As I’m prone to say that some free/libre/open projects ought strive to not merely recapitulate existing production methods and products (so as to sometimes create something much better), I have to support and critique such strivings.
A proposal for the Encyclopedia of Original Research, besides a name that I find most excellent, seems like just such a project. The idea, if I understand correctly, is to leverage Open Access literature and using both machine- and wiki-techniques, create always-up-to-date reviews of the state of research in any field, broad or narrow. If wildly successful, such a mechanism could nudge the end-product of research from usually instantly stale, inaccessible (multiple ways), unread, untested, singular, and generally useless dead-tree-oriented outputs toward more accessible, exploitable, testable, queryable, consensus outputs. In other words, explode the category of “scientific publication”.
Another name for the project is “Beethoven’s open repository of research” — watch the video.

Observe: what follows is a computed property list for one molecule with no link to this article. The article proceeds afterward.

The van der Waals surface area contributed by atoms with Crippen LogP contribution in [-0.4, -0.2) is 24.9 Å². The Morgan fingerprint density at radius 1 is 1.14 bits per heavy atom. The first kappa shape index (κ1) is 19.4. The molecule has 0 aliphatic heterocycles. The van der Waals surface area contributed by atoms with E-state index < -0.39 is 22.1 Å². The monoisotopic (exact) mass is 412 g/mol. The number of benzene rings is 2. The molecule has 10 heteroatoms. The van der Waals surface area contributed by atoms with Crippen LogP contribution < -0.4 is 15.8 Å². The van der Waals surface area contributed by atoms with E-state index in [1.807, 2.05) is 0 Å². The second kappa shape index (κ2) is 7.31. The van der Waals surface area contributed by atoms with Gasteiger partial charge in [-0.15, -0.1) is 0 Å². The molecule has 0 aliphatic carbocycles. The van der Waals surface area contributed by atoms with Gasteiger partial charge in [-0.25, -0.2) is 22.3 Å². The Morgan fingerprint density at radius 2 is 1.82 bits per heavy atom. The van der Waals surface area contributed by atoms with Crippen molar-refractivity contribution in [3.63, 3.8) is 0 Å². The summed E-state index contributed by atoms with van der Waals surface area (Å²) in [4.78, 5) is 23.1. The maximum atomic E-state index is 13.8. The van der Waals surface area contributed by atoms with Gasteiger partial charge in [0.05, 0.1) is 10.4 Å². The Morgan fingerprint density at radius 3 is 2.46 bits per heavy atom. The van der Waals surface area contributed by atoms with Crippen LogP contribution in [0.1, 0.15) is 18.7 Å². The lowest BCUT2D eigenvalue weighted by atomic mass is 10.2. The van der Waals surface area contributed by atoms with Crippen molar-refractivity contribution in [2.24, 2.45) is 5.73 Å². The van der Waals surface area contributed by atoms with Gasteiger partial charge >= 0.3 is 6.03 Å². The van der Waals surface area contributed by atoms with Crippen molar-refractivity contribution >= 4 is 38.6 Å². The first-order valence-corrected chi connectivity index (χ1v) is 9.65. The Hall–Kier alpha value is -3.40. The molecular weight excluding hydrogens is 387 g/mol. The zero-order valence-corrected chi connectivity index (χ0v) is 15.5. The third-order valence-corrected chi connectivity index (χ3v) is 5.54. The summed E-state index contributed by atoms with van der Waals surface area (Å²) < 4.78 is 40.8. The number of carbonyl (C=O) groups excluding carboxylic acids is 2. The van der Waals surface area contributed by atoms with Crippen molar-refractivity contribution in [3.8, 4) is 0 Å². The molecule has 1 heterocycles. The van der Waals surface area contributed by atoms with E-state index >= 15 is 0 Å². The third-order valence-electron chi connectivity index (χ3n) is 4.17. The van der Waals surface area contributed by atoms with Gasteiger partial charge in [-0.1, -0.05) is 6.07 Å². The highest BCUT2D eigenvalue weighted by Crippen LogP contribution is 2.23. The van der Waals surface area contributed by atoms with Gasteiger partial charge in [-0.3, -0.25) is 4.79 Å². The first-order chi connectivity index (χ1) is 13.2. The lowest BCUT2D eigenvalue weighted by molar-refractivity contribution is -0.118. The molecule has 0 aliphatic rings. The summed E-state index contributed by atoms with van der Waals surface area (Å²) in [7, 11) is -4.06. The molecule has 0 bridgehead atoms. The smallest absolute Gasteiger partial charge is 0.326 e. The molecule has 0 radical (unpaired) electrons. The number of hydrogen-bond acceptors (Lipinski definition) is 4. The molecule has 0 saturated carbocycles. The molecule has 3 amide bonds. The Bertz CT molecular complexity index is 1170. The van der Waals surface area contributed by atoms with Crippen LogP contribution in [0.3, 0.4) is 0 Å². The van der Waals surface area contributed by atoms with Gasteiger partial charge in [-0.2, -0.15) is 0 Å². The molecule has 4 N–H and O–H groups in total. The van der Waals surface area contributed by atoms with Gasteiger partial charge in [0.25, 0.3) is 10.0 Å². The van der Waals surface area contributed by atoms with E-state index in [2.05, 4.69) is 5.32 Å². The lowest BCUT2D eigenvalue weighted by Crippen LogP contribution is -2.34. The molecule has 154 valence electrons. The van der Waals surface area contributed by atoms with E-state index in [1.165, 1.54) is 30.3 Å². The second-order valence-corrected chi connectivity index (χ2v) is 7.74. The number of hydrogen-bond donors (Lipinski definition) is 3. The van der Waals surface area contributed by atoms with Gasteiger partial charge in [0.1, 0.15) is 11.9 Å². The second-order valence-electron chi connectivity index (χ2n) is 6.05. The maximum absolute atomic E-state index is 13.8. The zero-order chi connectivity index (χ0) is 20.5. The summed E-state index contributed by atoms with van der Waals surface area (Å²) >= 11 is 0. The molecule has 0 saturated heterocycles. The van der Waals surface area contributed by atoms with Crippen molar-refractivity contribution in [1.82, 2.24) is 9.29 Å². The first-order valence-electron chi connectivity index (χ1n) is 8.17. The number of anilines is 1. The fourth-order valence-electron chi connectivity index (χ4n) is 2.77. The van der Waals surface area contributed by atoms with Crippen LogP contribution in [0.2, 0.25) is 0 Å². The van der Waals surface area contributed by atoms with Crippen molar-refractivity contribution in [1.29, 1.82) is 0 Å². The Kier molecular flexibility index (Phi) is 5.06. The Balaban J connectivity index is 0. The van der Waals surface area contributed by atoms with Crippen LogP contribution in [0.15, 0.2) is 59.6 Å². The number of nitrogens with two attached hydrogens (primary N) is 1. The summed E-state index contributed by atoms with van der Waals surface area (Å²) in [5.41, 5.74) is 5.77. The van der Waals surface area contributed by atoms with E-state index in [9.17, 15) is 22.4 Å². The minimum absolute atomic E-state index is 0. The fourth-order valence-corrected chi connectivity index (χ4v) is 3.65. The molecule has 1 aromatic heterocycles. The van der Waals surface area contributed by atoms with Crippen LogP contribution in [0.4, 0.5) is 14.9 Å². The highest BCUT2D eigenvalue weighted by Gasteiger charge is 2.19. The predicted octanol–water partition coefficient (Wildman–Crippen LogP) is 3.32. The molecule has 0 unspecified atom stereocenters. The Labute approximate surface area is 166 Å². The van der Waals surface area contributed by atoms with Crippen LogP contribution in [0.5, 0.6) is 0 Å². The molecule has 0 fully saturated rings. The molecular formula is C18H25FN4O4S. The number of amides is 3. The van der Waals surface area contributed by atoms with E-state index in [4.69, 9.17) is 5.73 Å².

The project is running a crowdfunding campaign right now. They only have a few hours left and far from their goal, but I’m pretty sure the platform they’re using does not require projects to meet a threshold in order to obtain pledges, and it looks like a small amount would help continue to work and apply for other funding (eminently doable in my estimation; if I can help I will). I encourage kicking in some funds if you read this in the next couple hours, and I’ll update this post with other ways to help in the future if you’re reading later, as in all probability you are.
EoOR is considerably more radical than (and probably complementary to and/or ought consume) AcaWiki, a project I’ve written about previously with the more limited aim to create human-readable summaries of academic papers and reviews. It also looks like, if realized, a platform that projects with more specific aims, like OpenCures, could leverage.
Somehow EoOR escaped my attention (or more likely, my memory) until now. It seems the proposal was developed as part of a class on getting your Creative Commons project funded, which I think I can claim credit for getting funded (Jonas Öberg was very convincing; the idea for and execution of the class are his).